“Tom was instrumental in so many of the positive changes in Eagle County,” Phillips said.
Stone was among the first to understand that airports are holes in the sky through which money falls. He helped put together the deal for the county to take over commercial airline service from the Vail Valley Jet Center.
There was the time model airplanes flew throughout the Eagle County Regional Airport terminal as crowds celebrated the county’s new terminal. That was part of a massive airport expansion. Stone convinced his friend, former Sen. Ben Nighthorse-Campbell, to funnel federal dollars for the airport’s control tower and instrument landing system, and to extend the runway.
While he loved building big, ambitious things, his favorite projects were personal. He helped launch Eagle County’s Youth Conservation Corps that pays members of local youth organizations to work on outdoor projects. At the other end of that demographic spectrum, he led the county’s efforts to buy and expand the Golden Eagle Senior Apartments.
“He was very involved with Eagle County’s seniors. He even played Santa Claus one Christmas,” Phillips said.
On September 11, 2001, terrorists flew a commercial airliner into the Pentagon, blowing huge blocks of limestone out of the five-sided building. Stone and fellow county commissioner Michael Gallagher worked with Sims, a retired Air Force Lt. Colonel called back to active duty after the attacks, to bring a block of Pentagon limestone back to Colorado. It’s part of a permanent display honoring military veterans and first responders in Freedom Park.
He served six years on the Colorado River District board, battling to keep Western Slope water on the Western Slope. Stone made numerous trips to Washington, D.C. to testify on wilderness and national forest issues.
“He was a great guy who did wonderful service for the country and the county,” former Rep. Scott McInnis said. “He was a good man. He was a commissioner when I was in congress. He was a straight shooter and I enjoyed our relationship. He had the ability to communicate with folks.”
Lightning and lightning rods
Stone was many things — political leader, firebrand and lightening rod.
If Stone and Gallagher were a political John Lennon and Paul McCartney, for six years Stone and former Eagle County Commissioner Arn Menconi crackled like oil and water in a hot skillet. Time provides perspective, Menconi said, and they put their differences aside.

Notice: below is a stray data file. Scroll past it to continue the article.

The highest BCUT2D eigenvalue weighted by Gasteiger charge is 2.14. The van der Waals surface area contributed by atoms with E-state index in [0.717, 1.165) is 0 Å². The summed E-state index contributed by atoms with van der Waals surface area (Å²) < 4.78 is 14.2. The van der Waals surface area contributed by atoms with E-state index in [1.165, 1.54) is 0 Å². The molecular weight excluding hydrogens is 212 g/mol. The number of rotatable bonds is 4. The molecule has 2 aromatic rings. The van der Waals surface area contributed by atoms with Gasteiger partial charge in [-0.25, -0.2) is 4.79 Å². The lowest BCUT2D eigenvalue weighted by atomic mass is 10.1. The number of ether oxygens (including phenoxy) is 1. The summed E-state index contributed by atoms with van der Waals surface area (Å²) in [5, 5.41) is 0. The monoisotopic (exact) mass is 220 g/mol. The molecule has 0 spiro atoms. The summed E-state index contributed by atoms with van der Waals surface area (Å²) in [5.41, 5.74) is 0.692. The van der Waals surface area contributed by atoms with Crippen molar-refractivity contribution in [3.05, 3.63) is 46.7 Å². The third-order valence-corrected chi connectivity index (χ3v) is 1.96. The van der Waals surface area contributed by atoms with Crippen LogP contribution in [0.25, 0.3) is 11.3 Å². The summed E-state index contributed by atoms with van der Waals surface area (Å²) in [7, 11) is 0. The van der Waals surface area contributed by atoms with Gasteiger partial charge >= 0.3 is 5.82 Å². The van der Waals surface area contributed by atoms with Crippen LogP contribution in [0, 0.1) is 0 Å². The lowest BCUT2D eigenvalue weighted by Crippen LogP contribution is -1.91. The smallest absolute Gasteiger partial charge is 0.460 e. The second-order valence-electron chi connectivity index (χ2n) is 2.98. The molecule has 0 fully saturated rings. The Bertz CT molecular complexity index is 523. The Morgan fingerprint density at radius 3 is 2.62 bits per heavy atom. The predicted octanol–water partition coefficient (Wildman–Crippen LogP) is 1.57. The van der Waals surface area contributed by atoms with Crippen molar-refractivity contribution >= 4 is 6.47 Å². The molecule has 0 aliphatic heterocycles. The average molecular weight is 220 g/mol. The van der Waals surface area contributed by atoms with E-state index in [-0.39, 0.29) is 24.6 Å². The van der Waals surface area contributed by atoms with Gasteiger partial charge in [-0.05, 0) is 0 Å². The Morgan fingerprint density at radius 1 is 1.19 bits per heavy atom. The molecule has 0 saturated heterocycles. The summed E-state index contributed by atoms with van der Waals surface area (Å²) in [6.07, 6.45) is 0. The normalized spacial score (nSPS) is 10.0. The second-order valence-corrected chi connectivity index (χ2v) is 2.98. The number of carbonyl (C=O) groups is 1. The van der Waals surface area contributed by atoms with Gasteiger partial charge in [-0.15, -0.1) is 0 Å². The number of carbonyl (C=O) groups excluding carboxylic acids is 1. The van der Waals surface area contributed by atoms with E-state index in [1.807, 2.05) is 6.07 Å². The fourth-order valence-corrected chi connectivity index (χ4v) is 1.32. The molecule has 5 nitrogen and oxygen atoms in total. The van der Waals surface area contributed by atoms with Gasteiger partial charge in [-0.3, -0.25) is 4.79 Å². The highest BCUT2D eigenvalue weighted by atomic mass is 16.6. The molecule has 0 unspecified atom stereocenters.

“Tom was a visionary who focused on building. Most of all he focused on building a better future for Eagle County families,” Menconi said, adding that when his children were young they often played in Basalt’s Crown Mountain Park, one of Stone’s many causes.
Menconi is advocating for the Eagle River Center in the Eagle County Fairgrounds to be renamed The Stone Center.
Stone did all that while raising a family: sons Lance and Jeremiah and daughter Brittne-Aspen. He taught Lance to ride motorcycles, taught Jeremiah, who became a talented ski racer, to ski, and supported Brittne as she became a world class gymnast. Through it all, they made time to go horse camping and many other family adventures.
Stone graduated from the National Outdoor Leadership School in Lander, Wyoming, and earned his degree in Environmental Management from Fort Lewis College in Durango.
While Stone taught his grandchildren to ride bicycles and ski, his wife taught them to ride horses.
Friends in Eagle County know what a huge step it was for Stone to ride anything. A year or so after his second county commissioner term ended, he was riding his Harley Davidson Road King, which Henri bought him for his 50th birthday, with a group headed up Highway 131 north of Wolcott. Ironically they were part of a motorcycle safety session. He had been riding motorcycles since he was 10 years old, but he hit a deer that jumped into his path. He woke up in the hospital with a concussion, a broken collarbone, broken shoulder blade, seven broken ribs and a punctured lung. Both the Road King and the deer died. Stone lived to ride again, and again and again.